Monday, May 31, 2004


Blogging in via cel phone connection today. Libby and I are on the road to Rockome after flying to Wichita. We've avoided tornados except for the tacky souvenier tornado in a snowglobe that Libby found at the Wichita airport.

We've visited the territorial capitol of KS, Truman's home here in Independence and today it's on to Huck Finn country and then Springfield for a few days.

We've been gathering up heaps of stitching/designing inspiration on the road. Everything from waving fields of wheat to fields from the air to patterned bricks to ironwork.... the possibilities are endless.

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Saturday, May 22, 2004


Just a few words from CATS show in Santa Clara. I had a wonderful couple of days with Robin/Sabrina and Will and what an enthusiastic bunch of goldwork students.

Then off to Santa Clara where we have lived through setup and the first day of booth adventures. Lots of great new stuff out there, but our booth is right across the aisle from Dawn Lewis and her antique tools and saplers are SUCH a temptation. I only bought one thing though. More on the subject later.

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Saturday, May 15, 2004

(More like fast hobbling with my knees)

Lots to do. Thank heaven for that much larger than a breadbox new printer. I wave a few strokes and say "print 16 sets of handouts" and it spits them at me before I can go get a drink of water.

I was in Kelly Paper this morning and the guys all said "um show season must be starting." Then they helped me fill the back of the van with paper, labels, cover sheets, binding coils and colored paper for class handouts.

I started using a plastic cover protector for our self-published booklets when we were photocopying them as the covers tended to rub and needed some care. Now I like them because they tend to give a booklet substance and help it stand on a shelf or in a shop rack.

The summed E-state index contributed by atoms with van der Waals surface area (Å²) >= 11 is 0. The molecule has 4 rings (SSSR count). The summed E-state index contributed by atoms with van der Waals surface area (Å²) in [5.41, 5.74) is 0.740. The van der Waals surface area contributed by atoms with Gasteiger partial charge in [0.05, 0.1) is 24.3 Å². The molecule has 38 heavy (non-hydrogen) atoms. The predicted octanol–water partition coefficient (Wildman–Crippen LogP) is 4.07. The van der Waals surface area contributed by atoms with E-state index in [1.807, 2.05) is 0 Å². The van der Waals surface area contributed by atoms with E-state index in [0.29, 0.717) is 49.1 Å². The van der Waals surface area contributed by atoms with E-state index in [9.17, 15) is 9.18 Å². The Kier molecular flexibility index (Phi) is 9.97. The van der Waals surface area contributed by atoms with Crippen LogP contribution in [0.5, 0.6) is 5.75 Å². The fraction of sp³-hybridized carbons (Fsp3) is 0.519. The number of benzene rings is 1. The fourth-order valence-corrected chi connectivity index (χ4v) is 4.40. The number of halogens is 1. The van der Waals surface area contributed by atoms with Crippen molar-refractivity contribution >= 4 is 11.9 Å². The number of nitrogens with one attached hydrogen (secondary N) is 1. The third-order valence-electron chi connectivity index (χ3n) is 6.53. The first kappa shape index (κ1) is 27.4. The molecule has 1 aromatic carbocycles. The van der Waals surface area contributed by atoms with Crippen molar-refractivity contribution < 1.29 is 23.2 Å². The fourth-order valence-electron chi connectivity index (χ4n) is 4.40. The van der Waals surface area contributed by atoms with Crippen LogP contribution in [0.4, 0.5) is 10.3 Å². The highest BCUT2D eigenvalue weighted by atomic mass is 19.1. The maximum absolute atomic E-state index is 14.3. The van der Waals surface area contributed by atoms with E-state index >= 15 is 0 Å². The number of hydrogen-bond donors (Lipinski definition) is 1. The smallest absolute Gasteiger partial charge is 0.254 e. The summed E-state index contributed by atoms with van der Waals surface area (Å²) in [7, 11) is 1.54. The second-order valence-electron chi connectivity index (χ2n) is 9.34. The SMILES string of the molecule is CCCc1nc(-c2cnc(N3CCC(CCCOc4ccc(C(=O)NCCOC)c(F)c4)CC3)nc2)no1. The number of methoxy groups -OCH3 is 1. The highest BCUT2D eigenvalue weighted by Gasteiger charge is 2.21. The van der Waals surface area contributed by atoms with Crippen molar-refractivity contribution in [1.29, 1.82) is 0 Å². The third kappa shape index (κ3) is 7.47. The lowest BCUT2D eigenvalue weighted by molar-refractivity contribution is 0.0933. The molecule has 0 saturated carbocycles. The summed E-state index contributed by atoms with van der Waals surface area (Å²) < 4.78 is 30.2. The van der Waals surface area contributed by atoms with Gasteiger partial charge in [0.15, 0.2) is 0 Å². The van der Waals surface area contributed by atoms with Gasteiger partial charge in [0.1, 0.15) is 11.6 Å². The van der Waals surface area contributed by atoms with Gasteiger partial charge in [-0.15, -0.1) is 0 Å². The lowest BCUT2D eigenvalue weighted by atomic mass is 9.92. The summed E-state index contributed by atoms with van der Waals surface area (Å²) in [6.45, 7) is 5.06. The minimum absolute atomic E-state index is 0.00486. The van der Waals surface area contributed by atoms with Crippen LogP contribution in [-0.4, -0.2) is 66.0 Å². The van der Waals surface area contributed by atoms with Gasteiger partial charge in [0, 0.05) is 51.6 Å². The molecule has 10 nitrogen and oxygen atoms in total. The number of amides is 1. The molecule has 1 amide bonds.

Have all the pricing labels for the bits and bobs printed and most of them affixed. Most of the thread bobbins wound for the EGA ornament class, most of a lot of things done - it's the last bits that can be daunting.

All the running and jumping up and down gave me permission to eat two Krispy Kreme's today though - so it's worth it!

Hopefully by tomorrow I'll have several finished projects to report.

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Sunday, May 09, 2004


I didn't take a formal class in embroidery until quite late in life and relied on my mom and grandmothers for instruction in needlearts.

My mom was born in 1921 and was a child of the depression. She had a childhood of very slender means and little to be spent on embroidery supplies. That didn't keep the women of my family from being creative however. Flour sacks were to be had and quilts were made of used clothing as well as inexpensive fabrics from the local stores; one of which was Skinner Brothers.

Once in a while printed embroidery designs were bought at the local shops and these little dogs embroidered by my mom when she was about 8-9 (to the best of her recollection) was one of them.

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Saturday, May 08, 2004


I am, of course, a sucker for all things vintage needlework. When I heard of a local distributor offering a bone bead that was in fact for us needleworkers a thread winder/bobbin I ordered a few of them last year and sold them at Rockome. When Nashville trade show approached, I ordered several hundred of them and gave them out to customers and nice people of all sorts.

They created a furor of interest at the show and I even sold some of them wholesale and had interest from a national sewing catalog and shops in obtaining more of them.